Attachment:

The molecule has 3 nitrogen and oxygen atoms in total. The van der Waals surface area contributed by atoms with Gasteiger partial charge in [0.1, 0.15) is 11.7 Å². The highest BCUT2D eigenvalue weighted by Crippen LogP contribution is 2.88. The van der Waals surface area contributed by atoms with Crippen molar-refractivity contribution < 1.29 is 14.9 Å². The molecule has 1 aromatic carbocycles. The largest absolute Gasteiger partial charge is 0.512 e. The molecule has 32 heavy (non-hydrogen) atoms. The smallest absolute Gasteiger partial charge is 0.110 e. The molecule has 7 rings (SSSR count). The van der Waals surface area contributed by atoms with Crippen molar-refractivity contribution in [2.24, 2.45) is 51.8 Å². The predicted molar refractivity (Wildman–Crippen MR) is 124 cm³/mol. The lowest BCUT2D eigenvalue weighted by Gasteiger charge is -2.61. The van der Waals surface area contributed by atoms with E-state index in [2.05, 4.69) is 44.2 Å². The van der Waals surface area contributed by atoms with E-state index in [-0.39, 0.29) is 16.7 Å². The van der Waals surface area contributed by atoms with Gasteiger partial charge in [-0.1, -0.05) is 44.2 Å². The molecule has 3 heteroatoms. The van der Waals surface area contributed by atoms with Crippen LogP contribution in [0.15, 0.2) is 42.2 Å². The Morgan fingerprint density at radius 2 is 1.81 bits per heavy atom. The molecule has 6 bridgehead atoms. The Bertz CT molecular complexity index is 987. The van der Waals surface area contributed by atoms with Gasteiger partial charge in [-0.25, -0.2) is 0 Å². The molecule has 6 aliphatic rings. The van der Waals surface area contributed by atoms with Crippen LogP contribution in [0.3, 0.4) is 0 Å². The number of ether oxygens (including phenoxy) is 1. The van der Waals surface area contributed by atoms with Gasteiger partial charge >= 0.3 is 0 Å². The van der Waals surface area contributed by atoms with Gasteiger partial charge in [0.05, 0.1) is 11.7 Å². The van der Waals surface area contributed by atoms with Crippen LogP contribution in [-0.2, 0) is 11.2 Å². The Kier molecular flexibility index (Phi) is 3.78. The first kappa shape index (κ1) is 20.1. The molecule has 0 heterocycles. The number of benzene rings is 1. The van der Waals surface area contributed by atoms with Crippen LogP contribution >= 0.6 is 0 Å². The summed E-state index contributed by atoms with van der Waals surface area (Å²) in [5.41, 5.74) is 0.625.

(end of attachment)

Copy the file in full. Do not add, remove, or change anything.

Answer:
The molecule has 3 nitrogen and oxygen atoms in total. The van der Waals surface area contributed by atoms with Gasteiger partial charge in [0.1, 0.15) is 11.7 Å². The highest BCUT2D eigenvalue weighted by Crippen LogP contribution is 2.88. The van der Waals surface area contributed by atoms with Crippen molar-refractivity contribution < 1.29 is 14.9 Å². The molecule has 1 aromatic carbocycles. The largest absolute Gasteiger partial charge is 0.512 e. The molecule has 32 heavy (non-hydrogen) atoms. The smallest absolute Gasteiger partial charge is 0.110 e. The molecule has 7 rings (SSSR count). The van der Waals surface area contributed by atoms with Crippen molar-refractivity contribution in [2.24, 2.45) is 51.8 Å². The predicted molar refractivity (Wildman–Crippen MR) is 124 cm³/mol. The lowest BCUT2D eigenvalue weighted by Gasteiger charge is -2.61. The van der Waals surface area contributed by atoms with E-state index in [2.05, 4.69) is 44.2 Å². The van der Waals surface area contributed by atoms with E-state index in [-0.39, 0.29) is 16.7 Å². The van der Waals surface area contributed by atoms with Gasteiger partial charge in [-0.1, -0.05) is 44.2 Å². The molecule has 3 heteroatoms. The van der Waals surface area contributed by atoms with Crippen LogP contribution in [0.15, 0.2) is 42.2 Å². The Morgan fingerprint density at radius 2 is 1.81 bits per heavy atom. The molecule has 6 bridgehead atoms. The Bertz CT molecular complexity index is 987. The van der Waals surface area contributed by atoms with Gasteiger partial charge in [-0.25, -0.2) is 0 Å². The molecule has 6 aliphatic rings. The van der Waals surface area contributed by atoms with Crippen LogP contribution in [0.3, 0.4) is 0 Å². The number of ether oxygens (including phenoxy) is 1. The van der Waals surface area contributed by atoms with Gasteiger partial charge >= 0.3 is 0 Å². The van der Waals surface area contributed by atoms with Gasteiger partial charge in [0.05, 0.1) is 11.7 Å². The van der Waals surface area contributed by atoms with Crippen LogP contribution in [-0.2, 0) is 11.2 Å². The Kier molecular flexibility index (Phi) is 3.78. The first kappa shape index (κ1) is 20.1. The molecule has 0 heterocycles. The number of benzene rings is 1. The van der Waals surface area contributed by atoms with Crippen LogP contribution >= 0.6 is 0 Å². The summed E-state index contributed by atoms with van der Waals surface area (Å²) in [5.41, 5.74) is 0.625.